Recycling is the ultimate answer to the disposal of abandoned surfboard
Modern surfing began to flourish in the early 20th century and was welcomed in the 1950s and 1960s (mainly in Hawaii, Australia and California). Surfers believe that surfing can make them feel young, wild and free. Surfing is fun, but discarding surfboards into the ocean is not that interesting.
The basic structure of a surfboard is a blank and an outer casing. The blank is the core, which provides buoyancy. The common blank is made of polystyrene, also known as EPS.
EPS is a recyclable plastic. After being recycled, the discarded surfboards can be made into photo frames, benches, baseboards and other products. But surfboards that have been abandoned into the ocean will be broken down into tiny EPS particles by seawater, swallowed by fish, and finally passed into the human body through the food chain, which can be a bad thing.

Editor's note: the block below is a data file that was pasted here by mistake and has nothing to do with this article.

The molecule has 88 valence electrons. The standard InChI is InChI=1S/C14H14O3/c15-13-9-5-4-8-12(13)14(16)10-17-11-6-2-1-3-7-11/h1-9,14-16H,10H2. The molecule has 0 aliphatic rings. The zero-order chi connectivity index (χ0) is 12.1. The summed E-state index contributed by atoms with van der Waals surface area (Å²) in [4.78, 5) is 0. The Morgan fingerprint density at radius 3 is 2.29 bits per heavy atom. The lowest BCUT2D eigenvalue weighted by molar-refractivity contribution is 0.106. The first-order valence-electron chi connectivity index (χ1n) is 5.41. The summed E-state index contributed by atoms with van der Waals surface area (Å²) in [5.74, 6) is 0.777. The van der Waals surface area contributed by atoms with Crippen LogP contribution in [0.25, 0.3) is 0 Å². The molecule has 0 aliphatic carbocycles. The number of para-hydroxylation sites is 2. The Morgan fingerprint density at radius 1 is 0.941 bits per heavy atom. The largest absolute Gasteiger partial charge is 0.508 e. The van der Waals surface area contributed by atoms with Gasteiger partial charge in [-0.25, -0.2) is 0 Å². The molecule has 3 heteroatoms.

Therefore, recycling is the ultimate answer to the disposal of abandoned surfboards. American surfboard manufacturers have chosen this correct answer. The surfboard manufacturing process generates a large amount of EPS waste, recycling can help manufacturers properly dispose of these wastes.
The manufacturer purchased the EPS compactor A-C200 from recycling company INTCO Recycling. This is a professional EPS recycling machine with screw that can squeeze the air content of the EPS by cold pressing and finally produce a block made of recycled EPS.
This EPS block can be sold to the end market, and INTCO Recycling is also committed to repurchasing, which is completely convertible into profit, and the EPS block is also easy to transport and store.
People need surfboards to surf, but the ocean doesn't need it. The recycling machine is the best place to abandon the surfboard.